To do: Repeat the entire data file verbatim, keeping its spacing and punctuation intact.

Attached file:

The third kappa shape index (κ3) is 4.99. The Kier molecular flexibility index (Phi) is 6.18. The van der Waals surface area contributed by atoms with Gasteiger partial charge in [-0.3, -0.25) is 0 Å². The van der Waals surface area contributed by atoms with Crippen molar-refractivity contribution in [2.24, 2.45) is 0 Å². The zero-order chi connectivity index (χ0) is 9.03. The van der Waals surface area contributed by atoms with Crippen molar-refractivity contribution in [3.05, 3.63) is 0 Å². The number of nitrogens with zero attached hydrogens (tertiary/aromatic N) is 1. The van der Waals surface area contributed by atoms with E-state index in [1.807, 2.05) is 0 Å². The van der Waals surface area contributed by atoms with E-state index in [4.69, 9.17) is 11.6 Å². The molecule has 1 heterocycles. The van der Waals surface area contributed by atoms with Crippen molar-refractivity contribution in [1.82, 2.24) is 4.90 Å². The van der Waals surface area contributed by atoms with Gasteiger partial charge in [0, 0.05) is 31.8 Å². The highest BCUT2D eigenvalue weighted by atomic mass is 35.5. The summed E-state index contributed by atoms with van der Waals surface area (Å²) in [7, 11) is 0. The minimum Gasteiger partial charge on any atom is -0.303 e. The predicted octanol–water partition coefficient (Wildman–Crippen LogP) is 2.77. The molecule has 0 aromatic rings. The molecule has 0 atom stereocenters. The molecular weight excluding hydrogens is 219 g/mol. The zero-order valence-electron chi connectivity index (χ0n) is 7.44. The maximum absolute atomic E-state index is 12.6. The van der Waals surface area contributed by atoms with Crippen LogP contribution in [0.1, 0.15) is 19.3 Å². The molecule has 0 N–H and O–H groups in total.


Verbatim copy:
The third kappa shape index (κ3) is 4.99. The Kier molecular flexibility index (Phi) is 6.18. The van der Waals surface area contributed by atoms with Gasteiger partial charge in [-0.3, -0.25) is 0 Å². The van der Waals surface area contributed by atoms with Crippen molar-refractivity contribution in [2.24, 2.45) is 0 Å². The zero-order chi connectivity index (χ0) is 9.03. The van der Waals surface area contributed by atoms with Crippen molar-refractivity contribution in [3.05, 3.63) is 0 Å². The number of nitrogens with zero attached hydrogens (tertiary/aromatic N) is 1. The van der Waals surface area contributed by atoms with E-state index in [1.807, 2.05) is 0 Å². The van der Waals surface area contributed by atoms with E-state index in [4.69, 9.17) is 11.6 Å². The molecule has 1 heterocycles. The van der Waals surface area contributed by atoms with Crippen molar-refractivity contribution in [1.82, 2.24) is 4.90 Å². The van der Waals surface area contributed by atoms with Gasteiger partial charge in [0, 0.05) is 31.8 Å². The highest BCUT2D eigenvalue weighted by atomic mass is 35.5. The summed E-state index contributed by atoms with van der Waals surface area (Å²) in [7, 11) is 0. The minimum Gasteiger partial charge on any atom is -0.303 e. The predicted octanol–water partition coefficient (Wildman–Crippen LogP) is 2.77. The molecule has 0 aromatic rings. The molecule has 0 atom stereocenters. The molecular weight excluding hydrogens is 219 g/mol. The zero-order valence-electron chi connectivity index (χ0n) is 7.44. The maximum absolute atomic E-state index is 12.6. The van der Waals surface area contributed by atoms with Crippen LogP contribution in [0.1, 0.15) is 19.3 Å². The molecule has 0 N–H and O–H groups in total.